The third section of the collection identifies areas where conflict arose between the Scandinavian immigrant groups. The first two chapters examine how Norwegian independence affected relationships between Norwegian and Swedish Americans, while the second two chapters scrutinize the complex divides, factions and mergers within the varying denominations of the Lutheran Church in the United States. Jørn Brøndal’s “We are Norwegians and Swedes Now, Not Scandinavians”: The Impact of Norwegian Independence on Scandinavian American Politics in the Midwest” and Ulf Jonas Björk’s “An End to Brotherhood?” Swedes and Norwegians in America Discuss the 1905 Union Dissolution” are complimentary chapters that detail the ramifications of Norway’s independence on political and social alignments between Norwegian and Swedish Americans. The conclusions of both chapters reflect back to my earlier statement concerning the collection overall: conflicts were limited and those that arose were short-lived. As each chapter suggests, pan-Scandinavianism seems to have post- dated any animosity, albeit at varying levels across time and place. Kurt W. Peterson’s “A Question of Conscious: Minnesota’s Norwegian American Lutherans and the Teaching of Evolution” is the stand out piece of the collection. Peterson targets the imperative position that Norwegian American Lutherans held in early twentieth century debates concerning the status of evolution in public schools and by doing so, places current discourse on the subject into a new, and nuanced historical context. The chapter is filled with—what was for me at least—compelling insight into how Lutheran history supported the separation of church and state, thus ultimately rendering null the scheme to legislate the exclusion of evolution in Minnesota’s public schools and universities. Peterson asserts that, “many Lutherans wanted nothing to do with [legislation] because they wanted nothing to do with the Reformed tradition. Their fight was not simply over the teaching of evolution; for them, the heart of their Lutheran theological heritage was at stake.” Equally compelling is the way in which Peterson details the close ideological ties between Norwegian American Lutheranism and the broader Evangelical movement.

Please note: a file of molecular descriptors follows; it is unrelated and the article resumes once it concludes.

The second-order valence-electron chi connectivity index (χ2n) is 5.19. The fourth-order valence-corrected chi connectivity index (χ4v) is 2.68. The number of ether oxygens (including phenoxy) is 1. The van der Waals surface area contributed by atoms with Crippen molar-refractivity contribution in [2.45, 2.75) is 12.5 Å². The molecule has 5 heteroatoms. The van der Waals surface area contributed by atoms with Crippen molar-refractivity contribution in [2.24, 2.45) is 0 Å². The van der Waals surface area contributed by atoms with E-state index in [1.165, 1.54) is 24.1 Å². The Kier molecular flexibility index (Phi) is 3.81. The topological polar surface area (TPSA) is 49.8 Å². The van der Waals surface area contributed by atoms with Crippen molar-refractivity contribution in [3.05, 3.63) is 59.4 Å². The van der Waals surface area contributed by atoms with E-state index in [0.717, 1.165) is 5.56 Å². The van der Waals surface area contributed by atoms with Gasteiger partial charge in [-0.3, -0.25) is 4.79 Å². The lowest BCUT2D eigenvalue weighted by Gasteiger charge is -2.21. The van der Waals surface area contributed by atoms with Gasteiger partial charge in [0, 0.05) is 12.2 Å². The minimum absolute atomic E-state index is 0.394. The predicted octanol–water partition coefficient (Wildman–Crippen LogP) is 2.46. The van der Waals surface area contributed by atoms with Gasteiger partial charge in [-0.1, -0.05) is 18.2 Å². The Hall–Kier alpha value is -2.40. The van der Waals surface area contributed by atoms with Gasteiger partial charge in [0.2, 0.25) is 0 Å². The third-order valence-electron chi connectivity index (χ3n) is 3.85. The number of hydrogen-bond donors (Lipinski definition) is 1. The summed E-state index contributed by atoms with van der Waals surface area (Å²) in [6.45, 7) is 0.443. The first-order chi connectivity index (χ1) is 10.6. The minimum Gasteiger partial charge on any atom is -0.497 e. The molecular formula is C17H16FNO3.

The closing section of the collection is a fitting bookend to a study that casts a wide net as it examines both distinct features and broad trends within the Norwegian and Swedish American community. That this section is the largest reinforces the collection’s unifying intentions. Each chapter features a case study of a specific cluster of Norwegian and Swedish immigrants within the United States. The section is rich with description and details, demographics and specifics, whether investigating the nontraditional immigrant position held by many Norwegian and Swedish engineers and architects, as in Per-Olof Grönberg’s contribution, or chronicling the narrative of an insulated Scandinavian enclave on the shores of Lake Superior, as in Philip J. Anderson’s piece. All but one chapter, however, focuses on Scandinavian communities in the Midwest. The exception being Jennifer Eastman Atterbery’s “Scandinavian’s in the Rocky Mountain West: Pragmatic and Programmatic.” Atterbery’s very interesting examination of Scandinavian settlements in Montana and LDS Utah (touching only briefly on California) broadens the scope of what is an otherwise very regional-specific section. In fact, the exclusion of the West is one of the shortcomings of the collection as a whole and I would have liked the same rigorous scholarship that pervades the collection applied to Norwegian and Swedish communities in California, Oregon and Washington, or for that matter, to those in New York and the East. One of the most outstanding features in this section is the way in which personal narrative and family history interjects into large-scale and oftentimes characterless demographic statistics. In more than one instance, particularly in Byron J. Nordstrom’s “Norwegians and Swedes in Willmar, Minnesota, in the Early Twentieth Century,” general and sweeping statistical information is transformed from the tedious to the compelling by granting the dates, numbers, and anonymous names on the page, a narrative. By fleshing out both the communities under study and particular individuals within those communities, the closing section is a fitting end to what is a comprehensive, informative and insightful study of Norwegians and Swedes in the United States. The information presented in this study will most certainly fuel and encourage subsequent research and publication in the field.